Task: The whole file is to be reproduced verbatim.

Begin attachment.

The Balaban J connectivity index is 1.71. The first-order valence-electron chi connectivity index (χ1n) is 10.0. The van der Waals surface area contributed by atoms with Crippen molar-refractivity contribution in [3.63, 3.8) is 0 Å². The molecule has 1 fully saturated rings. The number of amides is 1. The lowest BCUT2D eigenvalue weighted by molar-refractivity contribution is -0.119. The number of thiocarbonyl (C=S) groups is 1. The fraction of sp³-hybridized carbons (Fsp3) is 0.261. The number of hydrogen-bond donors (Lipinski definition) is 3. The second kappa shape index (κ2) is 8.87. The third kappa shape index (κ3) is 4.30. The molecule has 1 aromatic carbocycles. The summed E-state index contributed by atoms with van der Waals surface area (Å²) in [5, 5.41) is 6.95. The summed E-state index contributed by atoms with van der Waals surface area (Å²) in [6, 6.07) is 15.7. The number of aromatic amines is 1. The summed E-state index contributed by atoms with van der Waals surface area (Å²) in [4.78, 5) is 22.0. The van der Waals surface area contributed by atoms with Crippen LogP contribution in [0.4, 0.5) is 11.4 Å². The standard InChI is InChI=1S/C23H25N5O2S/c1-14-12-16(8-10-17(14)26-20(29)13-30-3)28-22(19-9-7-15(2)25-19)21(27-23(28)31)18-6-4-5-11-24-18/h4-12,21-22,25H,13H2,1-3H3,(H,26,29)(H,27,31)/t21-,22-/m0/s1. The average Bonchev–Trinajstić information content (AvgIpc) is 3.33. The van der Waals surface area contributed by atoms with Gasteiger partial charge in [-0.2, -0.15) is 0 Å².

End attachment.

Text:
The Balaban J connectivity index is 1.71. The first-order valence-electron chi connectivity index (χ1n) is 10.0. The van der Waals surface area contributed by atoms with Crippen molar-refractivity contribution in [3.63, 3.8) is 0 Å². The molecule has 1 fully saturated rings. The number of amides is 1. The lowest BCUT2D eigenvalue weighted by molar-refractivity contribution is -0.119. The number of thiocarbonyl (C=S) groups is 1. The fraction of sp³-hybridized carbons (Fsp3) is 0.261. The number of hydrogen-bond donors (Lipinski definition) is 3. The second kappa shape index (κ2) is 8.87. The third kappa shape index (κ3) is 4.30. The molecule has 1 aromatic carbocycles. The summed E-state index contributed by atoms with van der Waals surface area (Å²) in [5, 5.41) is 6.95. The summed E-state index contributed by atoms with van der Waals surface area (Å²) in [6, 6.07) is 15.7. The number of aromatic amines is 1. The summed E-state index contributed by atoms with van der Waals surface area (Å²) in [4.78, 5) is 22.0. The van der Waals surface area contributed by atoms with Crippen LogP contribution in [0.4, 0.5) is 11.4 Å². The standard InChI is InChI=1S/C23H25N5O2S/c1-14-12-16(8-10-17(14)26-20(29)13-30-3)28-22(19-9-7-15(2)25-19)21(27-23(28)31)18-6-4-5-11-24-18/h4-12,21-22,25H,13H2,1-3H3,(H,26,29)(H,27,31)/t21-,22-/m0/s1. The average Bonchev–Trinajstić information content (AvgIpc) is 3.33. The van der Waals surface area contributed by atoms with Gasteiger partial charge in [-0.2, -0.15) is 0 Å².